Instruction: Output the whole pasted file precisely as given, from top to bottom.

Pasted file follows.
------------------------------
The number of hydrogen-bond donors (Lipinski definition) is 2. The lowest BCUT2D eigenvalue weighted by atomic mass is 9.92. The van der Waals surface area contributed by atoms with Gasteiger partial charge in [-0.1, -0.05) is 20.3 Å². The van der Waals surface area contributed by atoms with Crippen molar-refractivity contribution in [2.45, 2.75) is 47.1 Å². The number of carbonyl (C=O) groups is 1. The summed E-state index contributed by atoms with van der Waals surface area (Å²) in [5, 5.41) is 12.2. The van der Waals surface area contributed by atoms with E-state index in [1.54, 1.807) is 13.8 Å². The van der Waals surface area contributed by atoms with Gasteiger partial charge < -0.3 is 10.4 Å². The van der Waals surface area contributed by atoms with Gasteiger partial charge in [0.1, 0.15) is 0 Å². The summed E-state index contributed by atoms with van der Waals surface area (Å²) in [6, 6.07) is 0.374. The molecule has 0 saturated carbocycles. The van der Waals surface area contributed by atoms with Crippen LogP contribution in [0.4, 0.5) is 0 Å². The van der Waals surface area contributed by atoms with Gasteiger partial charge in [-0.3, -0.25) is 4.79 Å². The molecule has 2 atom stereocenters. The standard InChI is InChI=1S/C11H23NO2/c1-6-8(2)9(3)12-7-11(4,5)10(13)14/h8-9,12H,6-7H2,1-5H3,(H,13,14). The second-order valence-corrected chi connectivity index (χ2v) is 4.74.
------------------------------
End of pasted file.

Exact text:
The number of hydrogen-bond donors (Lipinski definition) is 2. The lowest BCUT2D eigenvalue weighted by atomic mass is 9.92. The van der Waals surface area contributed by atoms with Gasteiger partial charge in [-0.1, -0.05) is 20.3 Å². The van der Waals surface area contributed by atoms with Crippen molar-refractivity contribution in [2.45, 2.75) is 47.1 Å². The number of carbonyl (C=O) groups is 1. The summed E-state index contributed by atoms with van der Waals surface area (Å²) in [5, 5.41) is 12.2. The van der Waals surface area contributed by atoms with E-state index in [1.54, 1.807) is 13.8 Å². The van der Waals surface area contributed by atoms with Gasteiger partial charge < -0.3 is 10.4 Å². The van der Waals surface area contributed by atoms with Gasteiger partial charge in [0.1, 0.15) is 0 Å². The summed E-state index contributed by atoms with van der Waals surface area (Å²) in [6, 6.07) is 0.374. The molecule has 0 saturated carbocycles. The van der Waals surface area contributed by atoms with Crippen LogP contribution in [0.4, 0.5) is 0 Å². The van der Waals surface area contributed by atoms with Gasteiger partial charge in [-0.3, -0.25) is 4.79 Å². The molecule has 2 atom stereocenters. The standard InChI is InChI=1S/C11H23NO2/c1-6-8(2)9(3)12-7-11(4,5)10(13)14/h8-9,12H,6-7H2,1-5H3,(H,13,14). The second-order valence-corrected chi connectivity index (χ2v) is 4.74.